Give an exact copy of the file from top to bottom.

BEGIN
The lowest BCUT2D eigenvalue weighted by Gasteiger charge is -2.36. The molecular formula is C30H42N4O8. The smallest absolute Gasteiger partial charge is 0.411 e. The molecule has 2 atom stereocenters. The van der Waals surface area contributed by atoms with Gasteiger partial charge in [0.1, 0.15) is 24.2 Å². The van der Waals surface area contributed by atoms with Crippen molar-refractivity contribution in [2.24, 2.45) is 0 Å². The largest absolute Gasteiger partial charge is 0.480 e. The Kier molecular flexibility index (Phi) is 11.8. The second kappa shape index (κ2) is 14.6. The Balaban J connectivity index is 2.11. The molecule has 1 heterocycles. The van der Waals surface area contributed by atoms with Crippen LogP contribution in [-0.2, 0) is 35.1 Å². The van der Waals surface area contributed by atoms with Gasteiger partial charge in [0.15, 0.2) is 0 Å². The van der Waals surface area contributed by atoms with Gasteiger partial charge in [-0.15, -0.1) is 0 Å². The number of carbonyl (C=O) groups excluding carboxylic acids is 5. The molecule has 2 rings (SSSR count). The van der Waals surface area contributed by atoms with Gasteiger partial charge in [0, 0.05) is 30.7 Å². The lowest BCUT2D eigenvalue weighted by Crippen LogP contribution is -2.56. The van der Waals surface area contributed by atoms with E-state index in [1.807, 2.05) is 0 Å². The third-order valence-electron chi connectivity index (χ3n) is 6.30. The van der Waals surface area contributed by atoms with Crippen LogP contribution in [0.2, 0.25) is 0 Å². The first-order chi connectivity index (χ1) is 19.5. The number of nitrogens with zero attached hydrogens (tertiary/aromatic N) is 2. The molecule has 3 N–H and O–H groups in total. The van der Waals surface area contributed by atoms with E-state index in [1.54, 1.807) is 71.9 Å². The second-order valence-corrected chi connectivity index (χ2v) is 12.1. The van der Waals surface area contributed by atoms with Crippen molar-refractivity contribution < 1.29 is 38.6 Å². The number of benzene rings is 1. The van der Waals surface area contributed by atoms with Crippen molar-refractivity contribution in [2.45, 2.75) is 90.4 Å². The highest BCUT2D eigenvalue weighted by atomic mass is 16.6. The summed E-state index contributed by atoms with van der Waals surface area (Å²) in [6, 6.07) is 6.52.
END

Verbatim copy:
The lowest BCUT2D eigenvalue weighted by Gasteiger charge is -2.36. The molecular formula is C30H42N4O8. The smallest absolute Gasteiger partial charge is 0.411 e. The molecule has 2 atom stereocenters. The van der Waals surface area contributed by atoms with Gasteiger partial charge in [0.1, 0.15) is 24.2 Å². The van der Waals surface area contributed by atoms with Crippen molar-refractivity contribution in [2.24, 2.45) is 0 Å². The largest absolute Gasteiger partial charge is 0.480 e. The Kier molecular flexibility index (Phi) is 11.8. The second kappa shape index (κ2) is 14.6. The Balaban J connectivity index is 2.11. The molecule has 1 heterocycles. The van der Waals surface area contributed by atoms with Crippen LogP contribution in [-0.2, 0) is 35.1 Å². The van der Waals surface area contributed by atoms with Gasteiger partial charge in [0.15, 0.2) is 0 Å². The van der Waals surface area contributed by atoms with Gasteiger partial charge in [-0.15, -0.1) is 0 Å². The number of carbonyl (C=O) groups excluding carboxylic acids is 5. The molecule has 2 rings (SSSR count). The van der Waals surface area contributed by atoms with Gasteiger partial charge in [0, 0.05) is 30.7 Å². The lowest BCUT2D eigenvalue weighted by Crippen LogP contribution is -2.56. The van der Waals surface area contributed by atoms with E-state index in [1.807, 2.05) is 0 Å². The third-order valence-electron chi connectivity index (χ3n) is 6.30. The van der Waals surface area contributed by atoms with Crippen LogP contribution in [0.2, 0.25) is 0 Å². The first-order chi connectivity index (χ1) is 19.5. The number of nitrogens with zero attached hydrogens (tertiary/aromatic N) is 2. The molecule has 3 N–H and O–H groups in total. The van der Waals surface area contributed by atoms with E-state index in [1.54, 1.807) is 71.9 Å². The second-order valence-corrected chi connectivity index (χ2v) is 12.1. The van der Waals surface area contributed by atoms with Crippen molar-refractivity contribution < 1.29 is 38.6 Å². The number of benzene rings is 1. The van der Waals surface area contributed by atoms with Crippen molar-refractivity contribution in [2.45, 2.75) is 90.4 Å². The highest BCUT2D eigenvalue weighted by atomic mass is 16.6. The summed E-state index contributed by atoms with van der Waals surface area (Å²) in [6, 6.07) is 6.52.